Q&A - Disputing Speeding in a Playground Zone Ticket

Q&A ImageI received a Violation Ticket (Speed in Playground Zone) about a year ago and will be disputing it at some point... (I still have not received my court date)

I am disputing the ticket based on the fact that, from my point of view, I was not in a playground zone. The ICBC "Learn to Drive Smart" book states that, "When you reach the back of the school zone sign on the other side of the street, you'll know you have reached the end of the 30 km/h zone" (Pg. 84).

Driving along the street I was ticketed on went like this:

  • I saw a 30 km/h sign on my right and slowed down.
  • After ~30 m, I saw the back of a 30 km/h sign and increased my speed back to 50 km/h.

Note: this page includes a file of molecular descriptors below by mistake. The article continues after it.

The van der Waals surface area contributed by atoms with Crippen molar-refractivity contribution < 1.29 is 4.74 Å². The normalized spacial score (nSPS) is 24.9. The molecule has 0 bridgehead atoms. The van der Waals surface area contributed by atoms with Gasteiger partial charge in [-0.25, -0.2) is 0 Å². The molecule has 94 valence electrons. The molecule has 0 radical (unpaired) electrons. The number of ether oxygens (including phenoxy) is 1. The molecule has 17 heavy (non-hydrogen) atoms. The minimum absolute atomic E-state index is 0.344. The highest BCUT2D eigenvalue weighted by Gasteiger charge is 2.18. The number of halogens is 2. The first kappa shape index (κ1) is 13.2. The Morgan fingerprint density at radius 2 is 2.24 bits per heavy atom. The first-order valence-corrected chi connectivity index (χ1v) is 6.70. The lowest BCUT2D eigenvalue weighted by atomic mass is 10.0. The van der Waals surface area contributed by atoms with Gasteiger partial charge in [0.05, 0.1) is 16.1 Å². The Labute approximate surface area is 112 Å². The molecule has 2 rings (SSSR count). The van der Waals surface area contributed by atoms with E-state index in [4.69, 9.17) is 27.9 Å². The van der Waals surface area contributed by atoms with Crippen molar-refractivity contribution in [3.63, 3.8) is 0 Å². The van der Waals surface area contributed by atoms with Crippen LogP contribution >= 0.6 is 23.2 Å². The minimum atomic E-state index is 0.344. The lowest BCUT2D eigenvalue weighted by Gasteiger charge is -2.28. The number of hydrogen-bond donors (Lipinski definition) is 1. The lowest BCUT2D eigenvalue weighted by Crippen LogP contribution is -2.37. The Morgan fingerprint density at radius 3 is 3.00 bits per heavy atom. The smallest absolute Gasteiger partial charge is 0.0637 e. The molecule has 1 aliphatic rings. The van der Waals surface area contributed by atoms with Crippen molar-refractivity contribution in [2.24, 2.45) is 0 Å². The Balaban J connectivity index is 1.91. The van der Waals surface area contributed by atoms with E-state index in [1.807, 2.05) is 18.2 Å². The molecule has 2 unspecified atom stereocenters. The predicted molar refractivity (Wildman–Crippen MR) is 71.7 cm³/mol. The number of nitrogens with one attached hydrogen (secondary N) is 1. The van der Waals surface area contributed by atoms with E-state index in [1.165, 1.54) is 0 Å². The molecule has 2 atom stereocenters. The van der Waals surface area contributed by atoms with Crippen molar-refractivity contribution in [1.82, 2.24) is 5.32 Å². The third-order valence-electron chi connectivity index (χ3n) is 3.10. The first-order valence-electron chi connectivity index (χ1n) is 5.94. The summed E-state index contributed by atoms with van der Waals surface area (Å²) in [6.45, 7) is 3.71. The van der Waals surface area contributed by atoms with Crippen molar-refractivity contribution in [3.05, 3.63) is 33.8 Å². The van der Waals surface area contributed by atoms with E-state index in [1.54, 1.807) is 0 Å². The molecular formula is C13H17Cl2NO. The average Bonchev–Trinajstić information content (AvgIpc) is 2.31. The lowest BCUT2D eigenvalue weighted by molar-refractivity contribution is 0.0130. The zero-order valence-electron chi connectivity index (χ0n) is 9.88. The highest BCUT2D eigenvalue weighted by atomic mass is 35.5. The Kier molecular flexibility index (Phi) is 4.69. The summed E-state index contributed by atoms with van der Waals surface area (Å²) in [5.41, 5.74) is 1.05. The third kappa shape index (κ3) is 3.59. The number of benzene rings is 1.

• The street turns around a corner, and it is about at this point that the officer registered my speed.
  • The next 30 km/h sign on the right is ~100 m from this point.

This street is Beach Ave. in Vancouver. After speaking with the officer and walking up and down the street to determine where the signs are (I figured that I must have missed seeing one), it is clear that the entire street is intended to be a playground zone. However, there was no way for me to know this while I was driving down the street.

My question is: What would be the best way to present this information in court?

I currently have a screenshot of a Google Maps satellite image of the area, and have marked the locations of the 30 km/h signs. Would it be best to bring a copy of this and give it to the judge? Should I take pictures of the street and the signs as well?

Follow-up question: I was travelling 52 km/h when the officer registered my speed. If I am successful in disputing that I was not in a playground zone, can I still receive a regular speeding ticket?